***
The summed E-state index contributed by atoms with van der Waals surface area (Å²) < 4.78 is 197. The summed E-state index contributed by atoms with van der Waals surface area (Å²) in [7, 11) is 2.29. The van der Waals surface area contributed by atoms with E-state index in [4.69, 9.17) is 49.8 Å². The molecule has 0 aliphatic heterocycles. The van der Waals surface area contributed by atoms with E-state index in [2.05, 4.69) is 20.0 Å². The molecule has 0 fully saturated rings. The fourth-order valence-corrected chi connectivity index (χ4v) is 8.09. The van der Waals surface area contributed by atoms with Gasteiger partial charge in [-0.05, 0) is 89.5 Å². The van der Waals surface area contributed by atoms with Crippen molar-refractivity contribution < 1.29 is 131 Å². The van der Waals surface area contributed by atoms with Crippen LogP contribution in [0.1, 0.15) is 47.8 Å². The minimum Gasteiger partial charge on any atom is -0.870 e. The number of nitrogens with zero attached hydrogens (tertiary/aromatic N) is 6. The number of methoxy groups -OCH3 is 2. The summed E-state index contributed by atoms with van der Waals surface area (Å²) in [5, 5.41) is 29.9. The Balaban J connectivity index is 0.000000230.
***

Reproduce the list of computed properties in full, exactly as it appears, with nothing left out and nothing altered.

The summed E-state index contributed by atoms with van der Waals surface area (Å²) < 4.78 is 197. The summed E-state index contributed by atoms with van der Waals surface area (Å²) in [7, 11) is 2.29. The van der Waals surface area contributed by atoms with E-state index in [4.69, 9.17) is 49.8 Å². The molecule has 0 aliphatic heterocycles. The van der Waals surface area contributed by atoms with E-state index in [2.05, 4.69) is 20.0 Å². The molecule has 0 fully saturated rings. The fourth-order valence-corrected chi connectivity index (χ4v) is 8.09. The van der Waals surface area contributed by atoms with Gasteiger partial charge in [-0.05, 0) is 89.5 Å². The van der Waals surface area contributed by atoms with Crippen molar-refractivity contribution < 1.29 is 131 Å². The van der Waals surface area contributed by atoms with Crippen LogP contribution in [0.1, 0.15) is 47.8 Å². The minimum Gasteiger partial charge on any atom is -0.870 e. The number of nitrogens with zero attached hydrogens (tertiary/aromatic N) is 6. The number of methoxy groups -OCH3 is 2. The summed E-state index contributed by atoms with van der Waals surface area (Å²) in [5, 5.41) is 29.9. The Balaban J connectivity index is 0.000000230.